A group of independent programmers has told the FCC it should be strengthening, not weakening, the program carriage rules and that its changes to the statute of limitations on complaints could foreclose some complaints and delay relief in others by years.
That came in comments to the FCC from RIDE Television Network (“RIDE TV”), along with Newsmax TV, HDNet, LLC (AXS TV and HDNet Movies), KSE Outdoor Sportsman Group (Outdoor Channel, Sportsman Channel and World Fishing Network) and WeatherNation TV (collectively “Independent Programmers”).
Back in March, the FCC voted unanimously to seek comment on some proposed changes to its program carriage rules.
The item, which combined a Notice of Proposed Rulemaking and Further Notice of Proposed Rulemaking, sought comment on whether and how to modify the time limit requirements for filing program carriage complaints, specifically the statute of limitations for program carriage disputes and how the FCC's Administrative Law Judge reviews those disputes.
The item proposed to hold that "in circumstances where a defendant multichannel video programming distributor has denied or failed to acknowledge a request for program carriage, the statute of limitations is triggered by that action, rather than notice of intent to file a complaint on that basis." It would do the same for the statute of limitations for "program access, open video system (OVS), and good-faith retransmission consent complaints."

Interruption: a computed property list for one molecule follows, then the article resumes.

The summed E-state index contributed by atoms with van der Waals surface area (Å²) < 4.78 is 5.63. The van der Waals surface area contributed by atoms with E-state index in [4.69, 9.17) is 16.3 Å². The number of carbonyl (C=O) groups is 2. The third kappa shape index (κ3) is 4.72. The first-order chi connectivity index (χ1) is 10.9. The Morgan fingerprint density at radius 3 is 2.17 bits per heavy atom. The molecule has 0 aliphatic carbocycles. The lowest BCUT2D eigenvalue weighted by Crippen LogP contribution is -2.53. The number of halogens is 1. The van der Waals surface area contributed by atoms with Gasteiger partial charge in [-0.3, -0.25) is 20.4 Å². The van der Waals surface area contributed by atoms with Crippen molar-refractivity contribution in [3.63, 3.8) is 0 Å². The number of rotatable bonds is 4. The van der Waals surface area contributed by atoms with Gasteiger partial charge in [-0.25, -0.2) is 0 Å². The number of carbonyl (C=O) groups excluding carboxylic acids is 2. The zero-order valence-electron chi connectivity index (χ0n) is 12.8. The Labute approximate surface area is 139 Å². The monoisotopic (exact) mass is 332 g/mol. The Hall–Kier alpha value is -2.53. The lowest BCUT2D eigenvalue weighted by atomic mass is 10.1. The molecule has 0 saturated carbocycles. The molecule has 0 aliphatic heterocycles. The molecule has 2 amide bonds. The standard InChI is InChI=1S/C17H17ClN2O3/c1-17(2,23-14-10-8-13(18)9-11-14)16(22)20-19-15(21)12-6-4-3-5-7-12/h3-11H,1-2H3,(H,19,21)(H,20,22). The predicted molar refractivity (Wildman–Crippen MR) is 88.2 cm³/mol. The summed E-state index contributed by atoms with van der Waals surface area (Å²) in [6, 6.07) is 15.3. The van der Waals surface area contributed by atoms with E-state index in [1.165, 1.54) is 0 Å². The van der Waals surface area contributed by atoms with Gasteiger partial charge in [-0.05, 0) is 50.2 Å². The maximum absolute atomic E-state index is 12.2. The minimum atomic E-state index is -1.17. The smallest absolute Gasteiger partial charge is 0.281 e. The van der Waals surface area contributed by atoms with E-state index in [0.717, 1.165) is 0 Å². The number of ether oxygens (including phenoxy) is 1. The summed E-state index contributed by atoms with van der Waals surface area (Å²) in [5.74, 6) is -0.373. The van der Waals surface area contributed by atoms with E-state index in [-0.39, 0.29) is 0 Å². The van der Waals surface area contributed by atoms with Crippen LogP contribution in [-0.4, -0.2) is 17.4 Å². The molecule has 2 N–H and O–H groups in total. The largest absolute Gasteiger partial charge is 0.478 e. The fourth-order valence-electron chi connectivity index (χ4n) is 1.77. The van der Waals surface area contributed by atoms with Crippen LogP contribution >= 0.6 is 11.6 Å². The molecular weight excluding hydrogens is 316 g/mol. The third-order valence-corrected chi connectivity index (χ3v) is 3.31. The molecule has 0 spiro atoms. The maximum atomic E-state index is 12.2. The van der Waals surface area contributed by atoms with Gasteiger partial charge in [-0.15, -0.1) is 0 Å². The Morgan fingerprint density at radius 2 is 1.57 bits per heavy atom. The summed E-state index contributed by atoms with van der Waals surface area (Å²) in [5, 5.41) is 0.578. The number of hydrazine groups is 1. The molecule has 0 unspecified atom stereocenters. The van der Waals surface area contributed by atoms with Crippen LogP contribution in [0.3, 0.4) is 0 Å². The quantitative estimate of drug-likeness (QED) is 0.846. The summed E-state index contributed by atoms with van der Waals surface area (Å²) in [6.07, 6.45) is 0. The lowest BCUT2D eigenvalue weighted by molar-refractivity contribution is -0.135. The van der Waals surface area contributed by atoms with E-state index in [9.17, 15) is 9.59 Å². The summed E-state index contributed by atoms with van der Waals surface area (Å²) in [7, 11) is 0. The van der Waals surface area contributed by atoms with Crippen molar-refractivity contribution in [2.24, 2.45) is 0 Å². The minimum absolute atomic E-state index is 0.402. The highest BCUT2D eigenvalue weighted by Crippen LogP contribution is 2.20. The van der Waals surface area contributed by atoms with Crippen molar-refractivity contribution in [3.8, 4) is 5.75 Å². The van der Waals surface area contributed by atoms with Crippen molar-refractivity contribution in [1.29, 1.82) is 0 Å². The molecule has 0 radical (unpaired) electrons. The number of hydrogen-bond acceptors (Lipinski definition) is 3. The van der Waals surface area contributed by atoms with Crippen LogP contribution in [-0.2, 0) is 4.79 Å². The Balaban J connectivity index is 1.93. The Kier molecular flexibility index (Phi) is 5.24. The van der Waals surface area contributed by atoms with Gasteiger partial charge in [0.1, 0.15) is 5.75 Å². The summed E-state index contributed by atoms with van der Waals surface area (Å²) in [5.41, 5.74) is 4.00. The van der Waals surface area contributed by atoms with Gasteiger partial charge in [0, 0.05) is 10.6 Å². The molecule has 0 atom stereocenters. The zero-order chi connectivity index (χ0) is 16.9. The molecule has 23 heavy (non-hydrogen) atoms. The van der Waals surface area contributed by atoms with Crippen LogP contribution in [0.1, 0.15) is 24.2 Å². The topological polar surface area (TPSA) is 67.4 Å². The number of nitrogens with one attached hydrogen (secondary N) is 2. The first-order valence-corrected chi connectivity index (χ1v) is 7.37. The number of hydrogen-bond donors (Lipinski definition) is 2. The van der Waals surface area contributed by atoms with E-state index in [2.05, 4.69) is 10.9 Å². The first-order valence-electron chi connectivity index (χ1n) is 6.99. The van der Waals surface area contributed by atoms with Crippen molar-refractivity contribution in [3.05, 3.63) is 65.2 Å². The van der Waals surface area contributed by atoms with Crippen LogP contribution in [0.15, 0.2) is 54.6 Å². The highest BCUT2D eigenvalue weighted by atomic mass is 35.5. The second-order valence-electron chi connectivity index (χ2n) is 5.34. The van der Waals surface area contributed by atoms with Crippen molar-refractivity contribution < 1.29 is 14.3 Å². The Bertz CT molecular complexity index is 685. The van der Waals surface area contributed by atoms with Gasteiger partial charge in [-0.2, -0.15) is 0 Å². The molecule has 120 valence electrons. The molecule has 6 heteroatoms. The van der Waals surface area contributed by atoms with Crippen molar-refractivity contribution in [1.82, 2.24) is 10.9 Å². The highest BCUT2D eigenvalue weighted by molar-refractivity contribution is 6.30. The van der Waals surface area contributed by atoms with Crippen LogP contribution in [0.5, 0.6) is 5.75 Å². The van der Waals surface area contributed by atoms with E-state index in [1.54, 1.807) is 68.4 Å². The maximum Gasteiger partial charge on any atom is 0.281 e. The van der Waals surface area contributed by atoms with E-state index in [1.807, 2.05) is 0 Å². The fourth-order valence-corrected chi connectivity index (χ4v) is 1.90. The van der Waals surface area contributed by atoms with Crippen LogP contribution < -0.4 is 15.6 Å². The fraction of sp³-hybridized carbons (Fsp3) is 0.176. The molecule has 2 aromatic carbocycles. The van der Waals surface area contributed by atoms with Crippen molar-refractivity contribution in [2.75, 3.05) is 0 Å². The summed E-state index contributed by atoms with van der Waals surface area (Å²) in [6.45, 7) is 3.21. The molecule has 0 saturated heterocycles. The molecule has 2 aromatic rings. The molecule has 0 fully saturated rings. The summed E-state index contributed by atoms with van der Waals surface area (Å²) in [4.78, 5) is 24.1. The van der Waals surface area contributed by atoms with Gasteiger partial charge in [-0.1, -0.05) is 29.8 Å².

It also proposed to "harmonize" the process the FCC and ALJ use to review such complaints to help resolve those complaints faster.
But the independent programmers argue the FCC is going in the wrong direction.
"The daunting cost of program carriage litigation, coupled with the threat of retaliation and the lack of success of previous program carriage complaints, render the existing carriage rules toothless and more honored in the breach than in the observance," they said.
But the FCC's proposed statute of limitation changes would make the rules even more ineffective and foreclose program carriage complaints in many cases, it says, and delay relief to programmers in others, making the rules "even more of a nullity."
It told the FCC it should abandon its attempt to narrow the statute of limitations, and instead come up with rules for good faith programming negotiations that prevent most-favored-nation clauses and other "anti competitive tactics."
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